Hobbies are a huge part of a fulfilled lifestyle and something any adult should partake in. Maybe they love fishing, maybe they love playing board games, or maybe they just love spending time at the beach. Think about what they are passionate about and encourage them to do more of it.
Many of us like to spend time in our local communities. The more someone interacts and engages with the local community the easier it becomes.
Here are a few skills you can help your loved one focus on to become more involved in the local community:
Some people are not enthused about public transport, but it’s a great opportunity to interact with people and boost someone’s skill set.
Instead of taking a car/taxi ride, encourage them to jump on a train or a bus. They may need some support or feel uncomfortable initially, so go along with them to share the experience.
Once they are familiar with the transport system it will free them up to do more of the things they love, without the required help of anyone else.
With increased independence comes a greater need for awareness. If someone doesn’t have a driver’s license or is unfamiliar navigating the streets alone, there could be a big knowledge gap.
People with disability often rely on their carers to help them better understand these situations. The goal is to help them reach a competency level at which they can interact in everyday situations more independently.
Consider encouraging your loved one to do a road safety course, and then go along with them. Practice the lessons you learn next time you go out together.
Eating at restaurants
Eating out at restaurants can be a lot of fun, but for some people with disability it can be a daunting experience.
The thought of needing to communicate with the wait staff, explain their order and then pay the bill requires many crucial life skills. Combine these things together and this can pose an anxiety provoking scenario.
Repetition is the key to building any skill. The more you go out for dinner with your loved one, the more comfortable they will be with the situation.
Learn more about the life skills programs we offer at our Learning and Lifestyle hubs.
Relationships come in all shapes and forms - from friends, family, support workers, carers and intimate partners – the skills required to develop meaningful relationships are diverse and challenging.
But without developing the skills to nurture and sustain these relationships, life can be lonely. So taking the time to invest in the life skills required to build meaningful relationships is a worthwhile pursuit.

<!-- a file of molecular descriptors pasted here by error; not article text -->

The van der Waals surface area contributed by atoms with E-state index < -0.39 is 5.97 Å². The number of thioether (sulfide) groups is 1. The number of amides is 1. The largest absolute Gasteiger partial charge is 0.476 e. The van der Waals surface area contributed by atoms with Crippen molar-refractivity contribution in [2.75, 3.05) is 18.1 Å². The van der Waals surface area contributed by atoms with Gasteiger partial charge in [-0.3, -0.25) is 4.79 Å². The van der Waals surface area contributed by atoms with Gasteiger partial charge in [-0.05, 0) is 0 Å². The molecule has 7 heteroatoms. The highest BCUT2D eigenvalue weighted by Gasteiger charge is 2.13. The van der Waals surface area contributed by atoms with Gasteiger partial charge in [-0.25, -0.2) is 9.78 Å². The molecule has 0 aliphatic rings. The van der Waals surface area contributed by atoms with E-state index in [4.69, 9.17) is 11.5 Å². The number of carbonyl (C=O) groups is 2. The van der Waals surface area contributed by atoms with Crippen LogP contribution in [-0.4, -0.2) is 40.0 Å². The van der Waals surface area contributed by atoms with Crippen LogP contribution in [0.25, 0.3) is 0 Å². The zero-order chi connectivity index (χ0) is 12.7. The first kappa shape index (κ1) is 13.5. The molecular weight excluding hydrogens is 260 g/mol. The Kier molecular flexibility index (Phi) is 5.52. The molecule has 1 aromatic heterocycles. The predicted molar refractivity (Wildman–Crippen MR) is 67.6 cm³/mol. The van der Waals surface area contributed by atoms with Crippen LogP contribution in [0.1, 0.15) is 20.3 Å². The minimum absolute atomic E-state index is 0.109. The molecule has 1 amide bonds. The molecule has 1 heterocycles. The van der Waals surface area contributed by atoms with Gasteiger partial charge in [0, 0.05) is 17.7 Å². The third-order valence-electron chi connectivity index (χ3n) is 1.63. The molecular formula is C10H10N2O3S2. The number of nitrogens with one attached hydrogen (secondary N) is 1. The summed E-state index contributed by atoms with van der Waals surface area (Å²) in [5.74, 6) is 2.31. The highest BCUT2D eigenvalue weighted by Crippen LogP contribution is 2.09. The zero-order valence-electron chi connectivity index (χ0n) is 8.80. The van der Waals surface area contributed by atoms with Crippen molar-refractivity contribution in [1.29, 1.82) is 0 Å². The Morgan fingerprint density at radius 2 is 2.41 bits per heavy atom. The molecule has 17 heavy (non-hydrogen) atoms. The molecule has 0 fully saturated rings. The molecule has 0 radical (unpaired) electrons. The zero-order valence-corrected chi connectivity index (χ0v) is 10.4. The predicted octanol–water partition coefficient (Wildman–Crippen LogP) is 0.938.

There are three key areas of development you may like to look at:
Relationships all begin with social interactions. The first impression we make can often be a lasting one. It’s a sad reality that many people, whether we like it or not, have pre-formed biases towards many minority groups in society.
Longer term, education is key to change attitudes.
Sometimes to effectively engage in social interactions with confidence, there are some basic skills you can help your loved one develop.
- Meeting someone for the first time is often just as intimidating for them as it is for you. Encourage your loved one to start strong by introducing themselves with a firm handshake or welcome
- Couple that handshake with the appropriate amount of eye contact, and it will quickly gain the respect of the person they are meeting.
- Help your loved one understand the concept of personal space and what’s acceptable, or not acceptable in a social situation.
- Teach and practice common courtesy such as opening the door for someone else, giving up your seat on the bus, or waiting in line for a movie ticket behind others.
Once the first impression is out of the way in a social situation, the relationship moves onto communication – both verbally and physically.
Perhaps the hardest communication skill to develop is in appreciating how much body language contributes to the meaning of a conversation.
Learning the skills associated with effective communication can be a lifetime journey for any adult, so be patient and celebrate small wins with your loved one if they seem to be making progress.
As your loved one becomes more attuned to social interactions and communicating with others, they are likely to develop friendships.
The skill of making friends comes down to respecting others feelings, finding common interests and maintaining contact when they are not around. You can break these things down into little objectives or daily habits for your loved one.
For example, they may get into the habit of calling a friend every Sunday at 5pm. This small gesture will quickly turn into a habit, and often a habit that improves their quality of life.
We work with adults to support their journey towards a more independent lifestyle grounded in relationships. Our support services include communication skill development and behavioural support.
Learn about how you can make and keep friends with Endeavour Foundation.